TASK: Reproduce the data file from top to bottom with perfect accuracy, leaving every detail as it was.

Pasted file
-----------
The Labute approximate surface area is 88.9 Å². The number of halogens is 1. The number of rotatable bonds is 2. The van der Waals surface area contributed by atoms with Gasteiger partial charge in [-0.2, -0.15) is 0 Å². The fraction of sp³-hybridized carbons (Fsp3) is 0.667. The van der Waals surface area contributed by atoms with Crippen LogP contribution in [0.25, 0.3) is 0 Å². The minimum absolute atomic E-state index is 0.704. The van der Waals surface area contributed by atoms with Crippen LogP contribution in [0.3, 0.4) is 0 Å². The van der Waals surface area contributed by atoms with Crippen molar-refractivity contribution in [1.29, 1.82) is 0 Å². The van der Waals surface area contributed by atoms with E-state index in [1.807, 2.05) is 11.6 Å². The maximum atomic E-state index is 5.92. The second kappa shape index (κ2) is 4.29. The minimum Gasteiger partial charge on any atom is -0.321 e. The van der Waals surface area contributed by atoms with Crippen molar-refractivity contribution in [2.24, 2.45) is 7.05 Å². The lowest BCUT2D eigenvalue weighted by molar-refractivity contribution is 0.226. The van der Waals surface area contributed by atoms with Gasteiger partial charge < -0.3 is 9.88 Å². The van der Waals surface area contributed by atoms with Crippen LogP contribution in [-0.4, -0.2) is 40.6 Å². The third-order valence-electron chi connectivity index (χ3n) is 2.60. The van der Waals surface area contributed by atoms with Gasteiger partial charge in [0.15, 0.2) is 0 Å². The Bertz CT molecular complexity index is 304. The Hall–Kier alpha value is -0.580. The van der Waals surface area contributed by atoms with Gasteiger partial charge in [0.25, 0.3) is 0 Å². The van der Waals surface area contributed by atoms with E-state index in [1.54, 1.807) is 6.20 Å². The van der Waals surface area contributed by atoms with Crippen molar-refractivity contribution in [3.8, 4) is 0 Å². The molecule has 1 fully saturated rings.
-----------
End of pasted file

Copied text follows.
The Labute approximate surface area is 88.9 Å². The number of halogens is 1. The number of rotatable bonds is 2. The van der Waals surface area contributed by atoms with Gasteiger partial charge in [-0.2, -0.15) is 0 Å². The fraction of sp³-hybridized carbons (Fsp3) is 0.667. The van der Waals surface area contributed by atoms with Crippen LogP contribution in [0.25, 0.3) is 0 Å². The minimum absolute atomic E-state index is 0.704. The van der Waals surface area contributed by atoms with Crippen LogP contribution in [0.3, 0.4) is 0 Å². The van der Waals surface area contributed by atoms with Crippen molar-refractivity contribution in [1.29, 1.82) is 0 Å². The van der Waals surface area contributed by atoms with E-state index in [1.807, 2.05) is 11.6 Å². The maximum atomic E-state index is 5.92. The second kappa shape index (κ2) is 4.29. The minimum Gasteiger partial charge on any atom is -0.321 e. The van der Waals surface area contributed by atoms with Crippen molar-refractivity contribution in [2.24, 2.45) is 7.05 Å². The lowest BCUT2D eigenvalue weighted by molar-refractivity contribution is 0.226. The van der Waals surface area contributed by atoms with Gasteiger partial charge < -0.3 is 9.88 Å². The van der Waals surface area contributed by atoms with Crippen LogP contribution in [-0.4, -0.2) is 40.6 Å². The third-order valence-electron chi connectivity index (χ3n) is 2.60. The van der Waals surface area contributed by atoms with Gasteiger partial charge in [0.15, 0.2) is 0 Å². The Bertz CT molecular complexity index is 304. The Hall–Kier alpha value is -0.580. The van der Waals surface area contributed by atoms with Gasteiger partial charge in [0.25, 0.3) is 0 Å². The van der Waals surface area contributed by atoms with E-state index in [1.54, 1.807) is 6.20 Å². The van der Waals surface area contributed by atoms with Crippen molar-refractivity contribution in [3.8, 4) is 0 Å². The molecule has 1 fully saturated rings.